Peter Bourjos had one huge month that catapulted his average from .192 to as high as .278 in July. In the month of June, Bourjos hit .410. Since then, Bourjos hovered around .250. The 29-year-old will be a free agent at after this season. A .250 hitter with speed that plays good defense isn’t the worst thing in the world. I could see the Phillies re-signing Bourjos as a 4th or 5th outfielder for 2017.
Tyler Goeddel, a Rule 5 pick up from the Tampa Bay Rays, looks to be staying put in the Phillies organization after remaining with the club all year. After having a solid month of May, hitting .288 in all of his 22 stars, the 23-year-old has played sparingly, starting just 26 games since June 1st. Goeddel will mostly likely start next season in Reading or Lehigh Valley.
Cody Asche, who started the season on the DL with a strained oblique, is hitting just .215 on the year. He was optioned to Triple-A in early August. After Lehigh Valley’s season ended last week, Asche rejoined the team on September 10th and has played in three games. The once highly touted prospect drew comparisons to Chase Utley when in the pipelines. Asche has good minor league numbers, but at the big league level, is a career .241 hitter. He really doesn’t have much to offer the Phillies for next season. He could be strung along as a 5th outfielder until some of the minor league guys are ready.
As much as we want to see it, I don’t believe Nick Williams is ready for Philadelphia. At the Triple-A All Star break, Williams was proving his case for the call up, possibly for this September. Since the break however, Williams has gone cold, hitting just .214. Williams has drawn just 2 walks since July 1st, which covers a span of 205 at-bats. His lack of plate discipline suggests that he needs more finishing in the minor leagues. The Phillies – and fans – should remain patient with him.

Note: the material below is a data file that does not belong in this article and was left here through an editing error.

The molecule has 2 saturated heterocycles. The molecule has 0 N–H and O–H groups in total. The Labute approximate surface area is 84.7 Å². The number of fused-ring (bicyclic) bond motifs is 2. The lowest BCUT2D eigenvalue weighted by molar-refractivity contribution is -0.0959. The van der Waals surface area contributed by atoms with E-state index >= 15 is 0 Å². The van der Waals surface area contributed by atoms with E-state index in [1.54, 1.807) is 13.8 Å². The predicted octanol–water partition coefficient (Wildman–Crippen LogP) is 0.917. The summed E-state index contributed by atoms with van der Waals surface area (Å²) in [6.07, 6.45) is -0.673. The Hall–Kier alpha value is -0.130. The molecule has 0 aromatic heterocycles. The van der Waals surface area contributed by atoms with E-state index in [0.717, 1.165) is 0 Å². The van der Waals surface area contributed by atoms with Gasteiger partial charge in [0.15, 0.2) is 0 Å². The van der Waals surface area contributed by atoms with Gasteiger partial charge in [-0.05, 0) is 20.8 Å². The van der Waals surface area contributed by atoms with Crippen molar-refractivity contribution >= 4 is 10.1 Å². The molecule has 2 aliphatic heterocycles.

Dylan Cozens had a record breaking year with the Reading Fightins. His 40 home runs and 125 RBIs are all time highs for any Reading player. So why isn’t Cozens in Philadelphia right now and why won’t he start the year with the club next season? His strikeouts. Cozens has struck out 186 times in in 134 games. Once he lowers those strikeout numbers, Cozens will be mashing homers at CBP.
That rounds out the list of potential outfielders for players within the organization. Recently, the Phillies were linked to a few of veteran free agents that could certainly bolster the lineup for next season. Two of the players the Phils are interested in according to reports are Ian Desmond and Martin Prado, both of whom are free agents this off-season. Both players are in their early 30s and would provide a veteran presence not only in the lineup, but in the locker room as well. Desmond provided more power between the two, hitting .289 with 22 home runs and 82 RBIs for the Texas Rangers.
Two other possible free agents I could see the Phils pursuing is Orioles’ outfielder Mark Trumbo or Toronto outfielder Michael Saunders. Trumbo, who achieved his second All Star berth this season with the O’s, has banged out 42 home runs and 100 RBIs. Michael Saunders, who plays primarily left field, has blasted 23 home runs in a high powered offense in Toronto. The trio of Desmond, Trumbo, and Saunders are no older than 30. It is a good age for guys that can contribute for the next couple of years until Williams and Cozens are ready to take off. They are more bridge-players, so to speak.
I think the Phils will want a veteran bat with some pop, therefore going outside the organization to find their third starting outfielder. My starting outfield prediction to start the 2017 season:
LF – Ian Desmond/Mark Trumbo/Michael Saunders
CF – Roman Quinn
RF – Aaron Altherr